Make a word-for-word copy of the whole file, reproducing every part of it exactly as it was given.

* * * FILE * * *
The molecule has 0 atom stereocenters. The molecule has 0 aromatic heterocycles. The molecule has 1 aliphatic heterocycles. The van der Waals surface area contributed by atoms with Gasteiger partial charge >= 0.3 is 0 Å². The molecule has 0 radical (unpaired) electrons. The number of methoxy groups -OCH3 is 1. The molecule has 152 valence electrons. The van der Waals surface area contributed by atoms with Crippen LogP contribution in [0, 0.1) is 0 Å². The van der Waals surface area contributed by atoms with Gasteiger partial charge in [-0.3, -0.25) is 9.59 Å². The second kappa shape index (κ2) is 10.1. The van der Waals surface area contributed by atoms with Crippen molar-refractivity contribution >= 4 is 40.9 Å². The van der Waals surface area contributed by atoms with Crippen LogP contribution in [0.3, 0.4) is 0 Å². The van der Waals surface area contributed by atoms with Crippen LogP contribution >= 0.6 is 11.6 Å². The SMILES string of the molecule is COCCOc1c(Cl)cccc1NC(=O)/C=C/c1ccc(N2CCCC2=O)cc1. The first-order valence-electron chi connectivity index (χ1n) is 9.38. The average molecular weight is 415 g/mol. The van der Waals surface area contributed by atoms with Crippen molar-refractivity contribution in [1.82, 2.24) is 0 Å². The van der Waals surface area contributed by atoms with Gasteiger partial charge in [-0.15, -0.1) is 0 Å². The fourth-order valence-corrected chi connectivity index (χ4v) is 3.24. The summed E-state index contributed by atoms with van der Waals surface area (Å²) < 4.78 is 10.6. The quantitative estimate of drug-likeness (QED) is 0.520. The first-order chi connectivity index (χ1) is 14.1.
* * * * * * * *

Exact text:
The molecule has 0 atom stereocenters. The molecule has 0 aromatic heterocycles. The molecule has 1 aliphatic heterocycles. The van der Waals surface area contributed by atoms with Gasteiger partial charge >= 0.3 is 0 Å². The molecule has 0 radical (unpaired) electrons. The number of methoxy groups -OCH3 is 1. The molecule has 152 valence electrons. The van der Waals surface area contributed by atoms with Crippen LogP contribution in [0, 0.1) is 0 Å². The van der Waals surface area contributed by atoms with Gasteiger partial charge in [-0.3, -0.25) is 9.59 Å². The second kappa shape index (κ2) is 10.1. The van der Waals surface area contributed by atoms with Crippen molar-refractivity contribution >= 4 is 40.9 Å². The van der Waals surface area contributed by atoms with Crippen LogP contribution in [0.3, 0.4) is 0 Å². The van der Waals surface area contributed by atoms with Crippen LogP contribution >= 0.6 is 11.6 Å². The SMILES string of the molecule is COCCOc1c(Cl)cccc1NC(=O)/C=C/c1ccc(N2CCCC2=O)cc1. The first-order valence-electron chi connectivity index (χ1n) is 9.38. The average molecular weight is 415 g/mol. The van der Waals surface area contributed by atoms with Crippen molar-refractivity contribution in [1.82, 2.24) is 0 Å². The van der Waals surface area contributed by atoms with Gasteiger partial charge in [-0.15, -0.1) is 0 Å². The fourth-order valence-corrected chi connectivity index (χ4v) is 3.24. The summed E-state index contributed by atoms with van der Waals surface area (Å²) < 4.78 is 10.6. The quantitative estimate of drug-likeness (QED) is 0.520. The first-order chi connectivity index (χ1) is 14.1.